- God’s grace is not just for salvation. Salvation is by God’s grace (Ephesians 2:8), and so is walking by faith and living a life of obedience to the Savior (Psalm 84:11). The grace that God extends through forgiveness is the same grace necessary to forgive others. One must first be a recipient of God’s forgiveness in order to grant forgiveness.
- God’s forgiveness is relational. God loved each person first, and that is why He sent His Son, Jesus Christ, to die for the sins of the world (John 3:16). God’s love is everlasting, and nothing can separate believers from His love (Romans 8:35-39). Asking for forgiveness of sins is not an impersonal business transaction, but rather an intimate act of love, mercy, and grace which God extends to His own. Insisting on “forgiving oneself” for sin tarnishes the personal nature of each man’s relationship with the Lord.
When a counselee is trying desperately to forgive himself, it is sometimes because he wants to remove those powerful, uncomfortable feelings of remorse and regret. His sins do hurt those around him, and the consequences can be unpleasant and difficult to handle. But the answer is not found in a prideful desire to remove the feelings and consequences by learning to forgive oneself; it is by following the principles God has clearly communicated in His Word.
1. Humble yourself. – in humility, receive God’s grace (James 4:6).
2. Confess your sin to God and repent. – Confession means to agree with the charges brought against you. Repentance is to turn away from sin unto God. Ask God to reveal sin—present and past—and then acknowledge that sin and be specific (Psalm 51:3).
3. Ask others for forgiveness. – Lingering guilt after the confession of sin to God could be an indication of a need to seek forgiveness from others. (Matthew 5:23-24).
4. Trust in God’s Word. – Being forgiven is not a feeling; it is a choice to believe that God’s inerrant Word is true and trustworthy. If He says you are forgiven, then you are forgiven (1 John 1:9).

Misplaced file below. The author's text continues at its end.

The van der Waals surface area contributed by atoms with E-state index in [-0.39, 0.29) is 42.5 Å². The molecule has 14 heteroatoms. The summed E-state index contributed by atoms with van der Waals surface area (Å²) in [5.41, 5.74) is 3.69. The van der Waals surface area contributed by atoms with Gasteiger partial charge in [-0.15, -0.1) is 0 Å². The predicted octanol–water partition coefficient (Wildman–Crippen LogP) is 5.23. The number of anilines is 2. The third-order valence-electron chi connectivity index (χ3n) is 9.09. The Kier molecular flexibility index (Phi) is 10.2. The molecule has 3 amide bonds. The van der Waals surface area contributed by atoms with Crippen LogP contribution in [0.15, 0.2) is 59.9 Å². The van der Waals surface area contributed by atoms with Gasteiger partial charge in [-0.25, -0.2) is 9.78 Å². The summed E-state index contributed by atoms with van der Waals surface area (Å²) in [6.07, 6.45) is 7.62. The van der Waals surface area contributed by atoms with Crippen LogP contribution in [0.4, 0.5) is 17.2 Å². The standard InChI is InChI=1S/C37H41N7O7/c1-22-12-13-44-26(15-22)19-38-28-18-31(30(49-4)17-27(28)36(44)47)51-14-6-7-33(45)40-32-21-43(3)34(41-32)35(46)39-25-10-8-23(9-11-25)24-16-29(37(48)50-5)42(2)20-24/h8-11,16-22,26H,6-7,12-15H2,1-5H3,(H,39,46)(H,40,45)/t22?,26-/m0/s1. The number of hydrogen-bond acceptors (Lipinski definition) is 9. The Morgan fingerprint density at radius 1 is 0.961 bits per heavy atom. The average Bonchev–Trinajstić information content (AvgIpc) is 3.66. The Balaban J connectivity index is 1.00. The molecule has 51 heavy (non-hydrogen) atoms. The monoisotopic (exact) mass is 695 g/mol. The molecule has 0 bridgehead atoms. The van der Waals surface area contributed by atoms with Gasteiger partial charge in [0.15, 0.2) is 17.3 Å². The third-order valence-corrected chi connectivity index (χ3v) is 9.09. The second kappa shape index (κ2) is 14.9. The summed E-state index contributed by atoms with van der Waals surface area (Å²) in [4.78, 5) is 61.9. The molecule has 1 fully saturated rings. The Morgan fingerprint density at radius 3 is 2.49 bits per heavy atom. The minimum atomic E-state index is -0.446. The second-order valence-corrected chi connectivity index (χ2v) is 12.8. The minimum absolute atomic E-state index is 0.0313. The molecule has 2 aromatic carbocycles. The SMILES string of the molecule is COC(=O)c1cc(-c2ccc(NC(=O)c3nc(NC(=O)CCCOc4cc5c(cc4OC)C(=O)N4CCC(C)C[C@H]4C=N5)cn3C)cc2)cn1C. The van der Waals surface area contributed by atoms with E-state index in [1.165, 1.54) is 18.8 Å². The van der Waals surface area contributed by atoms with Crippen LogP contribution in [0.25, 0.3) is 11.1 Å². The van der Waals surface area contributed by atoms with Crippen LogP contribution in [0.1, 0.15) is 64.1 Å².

5. Make changes and move forward. – Guilt will continue if there is no fruit of repentance of one’s sin. God’s Word gives instruction on how to make these changes by confessing and forsaking one’s old ways, changing one’s perspective to conform to God’s ways, and then building new godly habits and behaviors (Romans 12:5; Ephesians 4:22-24).
6. Guard your heart. – Watch for the enemy’s attacks. Satan’s schemes distract and deter Christians from serving the Lord. Jesus warned His disciples to watch and pray (Mark 26:41). Satan is a relentless deceiver, tempter, and accuser (1 Peter 5:8).
7. Discipline your thoughts. – Do not dwell on past sin. Shame and regret are rooted in “if only” thinking. Pivot your thinking back to the truth of God as revealed in Scripture. Paul admonishes the saints to not look back, but rather to move forward in spiritual growth (Philippians 3:13-14), and then keep the peaceful spirit that God freely gives by laying burdens down in prayer and by disciplining thoughts. (Philippians 4:6-8).
8. Walk in God’s Grace. – Live according to the abundant grace God has provided. His grace is what enables trust and obedience to His Word. He has given you all that you need. (2 Corinthians 9:8; 2 Peter 1:3).
A secular model of counseling will support and promote the concept of “forgiving yourself,” but God’s Word does not. This harmful thinking displaces God as Judge and ultimately negates the purpose of the cross. It is not by the works of the believer that their sins are forgiven, it is through the blood of Christ. In whom we have redemption through his blood, the forgiveness of sins, according to the riches of His grace; (Ephesians 1:7)